Evangelism in the Early Church: A Gallery of Key Converts

Gregory Thaumaturgus

(c. 210–260) 
"The Wonder Worker"

Parents today sometimes worry that their children will go off to college and return as converts to some strange new religion. That’s exactly what happened 1,700 years ago to Gregory of Pontus, only the strange new religion was Christianity.

Born into an affluent pagan family in Neocaesarea (modern Turkey), Gregory studied law and the traditional Greek and Roman classics. Then he and his brother were sent for further study to Caesarea in Palestine, where they enrolled in the school of the great Christian thinker Origen. His teacher converted him (and his brother, Athenodorus) to Christianity.

When Gregory returned home, he found a Christian community of 17 people waiting for him. Soon afterward, Gregory was elected bishop. Although his training was in speculative theology, Gregory’s pastoral work was concerned with practical applications of the faith. His pastoral skills were such that some of his flock soon attributed miracles to him—hence his nickname, “The Wonder Worker.”

One legend (from a generation later) described the Virgin Mary directing the apostle John to instruct Gregory about the Trinity so the bishop could teach his catechumens. Another legend tells how two brothers quarreled over possession of a lake and asked Gregory to arbitrate between them: Gregory is said to have divided the lake into two bodies of water, giving one to each brother.

Legends or no, Gregory’s leadership must have been great, because during his ministry most of the city of Pontus converted to Christianity.

Doctrinal conflicts required him to participate in several church councils that condemned false teaching. In 253 and 254, he watched Goths sack his beloved home city. Roman rule survived for only another century, but the church Gregory built continues today.


(c. 200–258) 
Despairing pagan, sensible bishop

The conversion of Thascius Cyprianus was one of the best things to happen to the North African church—and to the Christian church as a whole.

He was born into the Roman upper class in North Africa. As an accomplished rhetorician, he was deeply versed in the pagan literature of the late Roman age. But Cyprian became friends with an elderly priest named Caecilius, who welcomed the young aristocrat and introduced him to his family—and to Christianity.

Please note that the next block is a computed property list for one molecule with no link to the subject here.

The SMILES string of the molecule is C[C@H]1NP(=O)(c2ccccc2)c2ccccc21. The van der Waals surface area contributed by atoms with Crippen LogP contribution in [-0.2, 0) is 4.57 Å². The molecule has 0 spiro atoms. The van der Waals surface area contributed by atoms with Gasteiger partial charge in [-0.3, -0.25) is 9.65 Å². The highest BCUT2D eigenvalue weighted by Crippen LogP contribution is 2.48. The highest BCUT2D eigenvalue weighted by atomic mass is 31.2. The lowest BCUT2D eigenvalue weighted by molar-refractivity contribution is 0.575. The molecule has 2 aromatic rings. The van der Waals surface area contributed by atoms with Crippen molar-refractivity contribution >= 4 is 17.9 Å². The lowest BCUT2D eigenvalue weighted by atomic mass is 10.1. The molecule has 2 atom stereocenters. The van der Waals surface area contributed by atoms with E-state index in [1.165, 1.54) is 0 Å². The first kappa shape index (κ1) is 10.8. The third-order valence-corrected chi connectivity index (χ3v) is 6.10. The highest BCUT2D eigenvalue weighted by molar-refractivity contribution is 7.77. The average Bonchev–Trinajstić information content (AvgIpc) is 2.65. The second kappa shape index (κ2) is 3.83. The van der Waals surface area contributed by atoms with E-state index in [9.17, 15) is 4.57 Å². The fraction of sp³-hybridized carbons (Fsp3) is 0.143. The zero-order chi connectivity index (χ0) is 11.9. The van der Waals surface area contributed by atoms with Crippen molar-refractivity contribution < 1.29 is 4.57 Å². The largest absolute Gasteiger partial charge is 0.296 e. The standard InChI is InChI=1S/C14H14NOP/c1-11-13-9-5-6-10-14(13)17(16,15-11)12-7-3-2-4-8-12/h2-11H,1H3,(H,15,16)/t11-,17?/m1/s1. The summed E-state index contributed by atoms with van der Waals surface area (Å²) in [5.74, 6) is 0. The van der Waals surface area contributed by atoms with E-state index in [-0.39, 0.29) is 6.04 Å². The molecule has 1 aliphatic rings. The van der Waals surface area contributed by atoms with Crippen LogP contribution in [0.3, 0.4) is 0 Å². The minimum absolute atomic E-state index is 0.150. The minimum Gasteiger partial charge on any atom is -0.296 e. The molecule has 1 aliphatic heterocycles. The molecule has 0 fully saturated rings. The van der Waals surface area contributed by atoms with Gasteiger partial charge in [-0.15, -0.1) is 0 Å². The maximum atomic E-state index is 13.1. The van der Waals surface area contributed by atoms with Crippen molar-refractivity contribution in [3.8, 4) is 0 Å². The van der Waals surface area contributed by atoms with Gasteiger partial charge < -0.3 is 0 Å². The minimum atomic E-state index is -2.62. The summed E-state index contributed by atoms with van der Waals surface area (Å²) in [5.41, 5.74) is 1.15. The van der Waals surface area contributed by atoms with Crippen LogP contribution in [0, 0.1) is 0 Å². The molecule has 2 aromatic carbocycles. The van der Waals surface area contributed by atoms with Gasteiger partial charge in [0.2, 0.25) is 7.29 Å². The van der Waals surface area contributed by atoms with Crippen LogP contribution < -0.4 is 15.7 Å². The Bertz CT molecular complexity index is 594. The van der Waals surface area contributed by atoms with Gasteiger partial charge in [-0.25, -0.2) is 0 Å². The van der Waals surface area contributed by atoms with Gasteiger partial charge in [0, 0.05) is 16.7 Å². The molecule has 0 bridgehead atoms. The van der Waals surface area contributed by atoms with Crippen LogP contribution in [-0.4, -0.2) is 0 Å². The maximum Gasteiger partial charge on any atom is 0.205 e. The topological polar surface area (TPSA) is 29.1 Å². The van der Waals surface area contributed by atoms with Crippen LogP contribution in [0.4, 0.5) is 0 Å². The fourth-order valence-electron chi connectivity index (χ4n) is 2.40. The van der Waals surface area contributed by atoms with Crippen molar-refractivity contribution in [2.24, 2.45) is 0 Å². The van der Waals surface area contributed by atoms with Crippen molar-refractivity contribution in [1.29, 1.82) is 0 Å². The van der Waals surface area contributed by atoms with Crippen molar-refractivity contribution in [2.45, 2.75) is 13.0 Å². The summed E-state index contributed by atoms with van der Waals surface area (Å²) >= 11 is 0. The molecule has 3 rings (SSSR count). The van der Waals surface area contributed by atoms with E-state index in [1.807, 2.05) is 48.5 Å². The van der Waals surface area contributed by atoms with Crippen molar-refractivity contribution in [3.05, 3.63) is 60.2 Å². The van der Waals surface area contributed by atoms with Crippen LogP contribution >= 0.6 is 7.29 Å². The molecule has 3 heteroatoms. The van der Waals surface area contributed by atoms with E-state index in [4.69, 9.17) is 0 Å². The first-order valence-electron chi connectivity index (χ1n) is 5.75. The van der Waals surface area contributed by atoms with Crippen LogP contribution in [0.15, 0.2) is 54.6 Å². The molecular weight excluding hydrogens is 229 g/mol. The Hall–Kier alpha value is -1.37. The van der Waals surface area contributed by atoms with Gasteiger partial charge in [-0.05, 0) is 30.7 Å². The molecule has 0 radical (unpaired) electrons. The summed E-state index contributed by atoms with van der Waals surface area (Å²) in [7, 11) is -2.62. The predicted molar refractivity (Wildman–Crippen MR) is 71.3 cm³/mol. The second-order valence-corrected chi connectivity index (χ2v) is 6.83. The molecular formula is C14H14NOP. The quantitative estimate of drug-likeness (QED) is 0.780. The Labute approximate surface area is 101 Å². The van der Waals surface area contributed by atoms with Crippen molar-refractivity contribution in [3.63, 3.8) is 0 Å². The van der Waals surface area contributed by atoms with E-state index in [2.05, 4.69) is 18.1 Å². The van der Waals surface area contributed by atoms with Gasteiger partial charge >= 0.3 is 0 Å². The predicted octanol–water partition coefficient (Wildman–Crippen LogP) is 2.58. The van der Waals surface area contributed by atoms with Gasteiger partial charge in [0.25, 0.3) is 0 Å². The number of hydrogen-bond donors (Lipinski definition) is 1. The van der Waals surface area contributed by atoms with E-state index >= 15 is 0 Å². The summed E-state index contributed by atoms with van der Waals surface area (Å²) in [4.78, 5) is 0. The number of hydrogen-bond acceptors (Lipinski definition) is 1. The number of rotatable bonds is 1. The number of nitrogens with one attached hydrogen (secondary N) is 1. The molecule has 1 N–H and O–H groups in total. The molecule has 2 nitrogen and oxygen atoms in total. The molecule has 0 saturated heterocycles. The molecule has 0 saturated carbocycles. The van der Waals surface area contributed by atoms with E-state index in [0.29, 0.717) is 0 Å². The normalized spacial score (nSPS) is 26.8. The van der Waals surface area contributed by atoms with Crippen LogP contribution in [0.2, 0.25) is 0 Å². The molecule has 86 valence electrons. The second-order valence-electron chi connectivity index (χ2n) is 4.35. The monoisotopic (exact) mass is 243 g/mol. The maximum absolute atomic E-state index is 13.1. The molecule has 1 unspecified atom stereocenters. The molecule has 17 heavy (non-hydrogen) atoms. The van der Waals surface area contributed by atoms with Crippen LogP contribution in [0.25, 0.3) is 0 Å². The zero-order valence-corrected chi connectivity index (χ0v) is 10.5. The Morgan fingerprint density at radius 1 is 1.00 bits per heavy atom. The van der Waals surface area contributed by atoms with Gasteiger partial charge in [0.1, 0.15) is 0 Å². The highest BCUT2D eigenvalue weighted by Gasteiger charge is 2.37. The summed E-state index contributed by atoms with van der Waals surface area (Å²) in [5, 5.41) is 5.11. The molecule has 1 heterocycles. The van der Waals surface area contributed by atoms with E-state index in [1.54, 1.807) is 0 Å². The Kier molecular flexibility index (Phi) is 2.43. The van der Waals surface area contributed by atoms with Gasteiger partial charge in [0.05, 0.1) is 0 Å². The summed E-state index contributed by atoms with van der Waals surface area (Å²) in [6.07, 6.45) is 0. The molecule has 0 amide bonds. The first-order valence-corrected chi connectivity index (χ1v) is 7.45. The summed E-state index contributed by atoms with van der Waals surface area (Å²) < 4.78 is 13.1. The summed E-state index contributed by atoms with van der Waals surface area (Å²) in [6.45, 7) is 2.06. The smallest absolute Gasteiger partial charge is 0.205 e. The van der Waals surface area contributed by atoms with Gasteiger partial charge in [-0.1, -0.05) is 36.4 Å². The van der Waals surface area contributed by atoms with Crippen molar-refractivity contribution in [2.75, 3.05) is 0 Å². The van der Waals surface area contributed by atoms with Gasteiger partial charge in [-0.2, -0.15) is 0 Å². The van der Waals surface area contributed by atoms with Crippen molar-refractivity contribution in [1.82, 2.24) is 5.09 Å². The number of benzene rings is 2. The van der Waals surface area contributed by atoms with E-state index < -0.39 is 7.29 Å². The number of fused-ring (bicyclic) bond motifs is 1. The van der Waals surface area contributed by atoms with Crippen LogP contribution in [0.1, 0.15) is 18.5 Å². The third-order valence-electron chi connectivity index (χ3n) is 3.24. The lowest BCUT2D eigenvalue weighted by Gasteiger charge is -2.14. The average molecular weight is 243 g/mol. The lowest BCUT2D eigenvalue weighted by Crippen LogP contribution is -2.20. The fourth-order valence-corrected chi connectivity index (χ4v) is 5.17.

While Cyprian accepted the Christian God as true, he found Christian morality difficult. In light of the stubbornness of human nature and bad habits, he wondered, “How is such a conversion possible?” In particular, he questioned if he could do without public honors and wine.

Cyprian finally converted, and he discovered during his baptism that the power of God, and not his own efforts, made the Christian life possible:

"In a wondrous manner, doubtful things at once began to assure themselves in me, hidden things to be revealed, dark things to be enlightened, and what before seemed difficult began to suggest a means of accomplishment, and what had been thought impossible, to be capable of being achieved.”

With the zeal of a convert, Cyprian quickly mastered the Christian Scriptures and the writings of Christian theologians. Two years after his conversion, he was ordained a priest, and in spite of his own resistance, was then chosen to be bishop of Carthage.

Within a few months of his election, Emperor Decius began persecuting Christians in North Africa, and the new bishop was forced to flee. When he returned, he found his congregation in tatters. Some had lapsed from the faith making sacrifices to the pagan gods. Others still had kept their faith in Christ but had handed over precious copies of the Scriptures and sacred vessels to the Roman authorities. Still others had left the fellowship of the church to join the schismatic church of Novatian, a rigorist sect that disdained Christians who were too tolerant in forgiving those who had lapsed under the pressure of persecution.